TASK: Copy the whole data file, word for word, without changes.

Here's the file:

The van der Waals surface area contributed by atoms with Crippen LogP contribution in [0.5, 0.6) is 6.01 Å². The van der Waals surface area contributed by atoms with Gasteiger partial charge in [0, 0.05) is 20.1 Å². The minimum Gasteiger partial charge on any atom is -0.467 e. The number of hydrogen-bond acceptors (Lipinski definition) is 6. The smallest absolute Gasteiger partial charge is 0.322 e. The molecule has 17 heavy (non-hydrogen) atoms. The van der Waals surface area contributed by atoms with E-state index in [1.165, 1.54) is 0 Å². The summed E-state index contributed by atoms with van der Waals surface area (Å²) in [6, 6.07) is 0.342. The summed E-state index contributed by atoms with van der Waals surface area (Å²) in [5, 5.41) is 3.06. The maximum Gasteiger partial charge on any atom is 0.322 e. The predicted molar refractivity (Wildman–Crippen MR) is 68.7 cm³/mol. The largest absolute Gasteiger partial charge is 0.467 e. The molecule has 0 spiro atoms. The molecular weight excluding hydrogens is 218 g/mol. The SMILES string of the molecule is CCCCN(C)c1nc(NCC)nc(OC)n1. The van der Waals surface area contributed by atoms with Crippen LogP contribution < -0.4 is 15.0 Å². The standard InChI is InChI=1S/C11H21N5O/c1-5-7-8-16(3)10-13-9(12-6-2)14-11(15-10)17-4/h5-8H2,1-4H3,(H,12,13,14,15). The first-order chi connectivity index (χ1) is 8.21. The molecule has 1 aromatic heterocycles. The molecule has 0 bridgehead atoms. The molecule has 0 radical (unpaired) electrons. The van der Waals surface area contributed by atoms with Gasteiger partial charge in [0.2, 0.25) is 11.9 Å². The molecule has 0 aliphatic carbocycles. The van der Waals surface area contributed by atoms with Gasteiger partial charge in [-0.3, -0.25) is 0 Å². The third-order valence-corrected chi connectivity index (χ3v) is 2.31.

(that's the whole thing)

The van der Waals surface area contributed by atoms with Crippen LogP contribution in [0.5, 0.6) is 6.01 Å². The van der Waals surface area contributed by atoms with Gasteiger partial charge in [0, 0.05) is 20.1 Å². The minimum Gasteiger partial charge on any atom is -0.467 e. The number of hydrogen-bond acceptors (Lipinski definition) is 6. The smallest absolute Gasteiger partial charge is 0.322 e. The molecule has 17 heavy (non-hydrogen) atoms. The van der Waals surface area contributed by atoms with E-state index in [1.165, 1.54) is 0 Å². The summed E-state index contributed by atoms with van der Waals surface area (Å²) in [6, 6.07) is 0.342. The summed E-state index contributed by atoms with van der Waals surface area (Å²) in [5, 5.41) is 3.06. The maximum Gasteiger partial charge on any atom is 0.322 e. The predicted molar refractivity (Wildman–Crippen MR) is 68.7 cm³/mol. The largest absolute Gasteiger partial charge is 0.467 e. The molecule has 0 spiro atoms. The molecular weight excluding hydrogens is 218 g/mol. The SMILES string of the molecule is CCCCN(C)c1nc(NCC)nc(OC)n1. The van der Waals surface area contributed by atoms with Crippen LogP contribution < -0.4 is 15.0 Å². The standard InChI is InChI=1S/C11H21N5O/c1-5-7-8-16(3)10-13-9(12-6-2)14-11(15-10)17-4/h5-8H2,1-4H3,(H,12,13,14,15). The first-order chi connectivity index (χ1) is 8.21. The molecule has 1 aromatic heterocycles. The molecule has 0 bridgehead atoms. The molecule has 0 radical (unpaired) electrons. The van der Waals surface area contributed by atoms with Gasteiger partial charge in [0.2, 0.25) is 11.9 Å². The molecule has 0 aliphatic carbocycles. The van der Waals surface area contributed by atoms with Gasteiger partial charge in [-0.3, -0.25) is 0 Å². The third-order valence-corrected chi connectivity index (χ3v) is 2.31.